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Spotlight on: Shave 'Em Dry by the Lucille Bogan

Lucille Bogan, Shave 'Em Dry: The Best of Lucille Bogan

In music, presentation is everything and the more controversial, the better. Lucille Bogan knew this and used it to her advantage. She wrote and sang songs with down and dirty images of the lives of Southern blacks and her only concessions to subject matter were the euphemisms it took to get the records published. She recorded under her own name for years on Gennett and Brunswick labels, but it wasn't until her tracks were re-released under the discount ARC label that her career really took off. For whatever reason, ARC gave her the nom de record "Bessie Jackson" (likely to encourage confusion with superstar Bessie Smith), and then continued to record Bogan under the Jackson moniker for subsequent sessions. All of the tracks on the new Legacy release, Shave 'Em Dry: The Best of Lucille Bogan, are from the Jackson period and were released between 1933 and 1935.

It was during this time that Bogan/Jackson was teamed with Walter Roland on piano. The two make such a great team on Shave 'Em Dry that it's no wonder they made so many records together; they obviously got along very well and even inspired each other to improvisational heights. Roland, in addition to his piano skills, plays guitar and even sings lead on a couple of tracks.

Neither Bogan nor Roland were afraid of singing about sex and Shave 'Em Dry is rife with fabulously written tales of the oldest form of recreation. Titles like "Skin Game Blues," "Man Stealer Blues," and "Reckless Woman" are pretty up front with their sentiments, but also included are several titles with a more euphemistic view of those of the entrepreneurial sway: "Barbecue Bess" ("if you want my meat, come to my house at twelve"), "Stew Meat Blues" ("I got good stew, and it's got to be sold"), and "Groceries on the Shelf" ("My name is Piggly Wiggly and...you can help yourself"). She also wrote a song lauding "B.D. [bull dyke] women" for their ability to shun those "low down and dirty" men. (But sex wasn't all that was on Bogan's mind: see "Drinking Blues" and "Baking Powder Blues" for examples of other popular pasttimes.)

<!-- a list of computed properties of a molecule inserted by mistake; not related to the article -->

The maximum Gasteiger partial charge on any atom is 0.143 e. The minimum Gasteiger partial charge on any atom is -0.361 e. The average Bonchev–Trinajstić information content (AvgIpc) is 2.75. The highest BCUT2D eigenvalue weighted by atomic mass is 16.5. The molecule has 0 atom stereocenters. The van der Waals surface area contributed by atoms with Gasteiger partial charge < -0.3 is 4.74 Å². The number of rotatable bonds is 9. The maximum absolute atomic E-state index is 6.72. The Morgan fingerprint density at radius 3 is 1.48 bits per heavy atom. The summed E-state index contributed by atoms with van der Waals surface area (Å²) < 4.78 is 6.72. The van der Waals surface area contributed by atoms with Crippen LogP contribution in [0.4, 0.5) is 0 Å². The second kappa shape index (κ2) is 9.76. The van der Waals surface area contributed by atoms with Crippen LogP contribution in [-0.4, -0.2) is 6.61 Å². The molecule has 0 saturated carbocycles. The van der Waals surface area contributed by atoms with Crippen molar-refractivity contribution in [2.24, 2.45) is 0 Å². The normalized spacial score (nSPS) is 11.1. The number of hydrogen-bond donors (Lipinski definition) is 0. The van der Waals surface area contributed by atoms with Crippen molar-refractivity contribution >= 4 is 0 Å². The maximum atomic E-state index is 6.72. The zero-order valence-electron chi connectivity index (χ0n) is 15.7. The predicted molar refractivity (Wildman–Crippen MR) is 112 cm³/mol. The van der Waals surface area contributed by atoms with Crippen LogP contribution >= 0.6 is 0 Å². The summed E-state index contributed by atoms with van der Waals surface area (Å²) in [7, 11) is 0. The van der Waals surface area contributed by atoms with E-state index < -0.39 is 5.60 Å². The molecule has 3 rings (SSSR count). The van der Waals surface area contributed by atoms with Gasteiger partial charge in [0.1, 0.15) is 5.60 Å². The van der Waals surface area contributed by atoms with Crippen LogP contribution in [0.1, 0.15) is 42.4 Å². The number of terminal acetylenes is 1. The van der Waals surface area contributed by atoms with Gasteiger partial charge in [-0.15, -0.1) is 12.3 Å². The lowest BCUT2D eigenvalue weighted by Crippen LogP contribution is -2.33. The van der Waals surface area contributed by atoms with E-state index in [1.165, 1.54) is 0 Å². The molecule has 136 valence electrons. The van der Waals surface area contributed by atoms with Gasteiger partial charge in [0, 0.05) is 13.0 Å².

Three of the twenty tracks on Shave 'Em Dry are recently uncovered "test recordings" that have never before seen release. According to the liner notes by Dick Spottswood, Bogan and Roland were simply having fun in the studio and, in my opinion, trying to see just how blue they could get. Most notable is Roland's raunchy revamping of the title track, this time called "I'm Gonna Shave You Dry," but the alternate recordings of "Shave 'em Dry" and "Till the Cows Come Home" are certainly worth a few listens; they more than justify the Parental Advisory sticker on the front of the CD.

Every track on Shave 'Em Dry is a winner. Bogan's multi-faceted voice is entrancing and familiar. Combine that with Roland's rolling (if seemingly limited) piano style, and you have a collection of bawdy foot-tapping tunes. If there were justice in the music world, the name Lucille Bogan would be as famous as Bessie Smith and Ma Rainey and this release is Legacy's way of adding another opportunity for that to happen. So send the kids to bed (they'll only get confused, anyway) and put this on the changer for a look back at a deeper history of the blues. A few crackles may remain in the sound quality, but that only lends authenticity to this historic release.

This review originally appeared in somewhat different form on The Green Man Review. Copyright 2004. Reprinted with permission.

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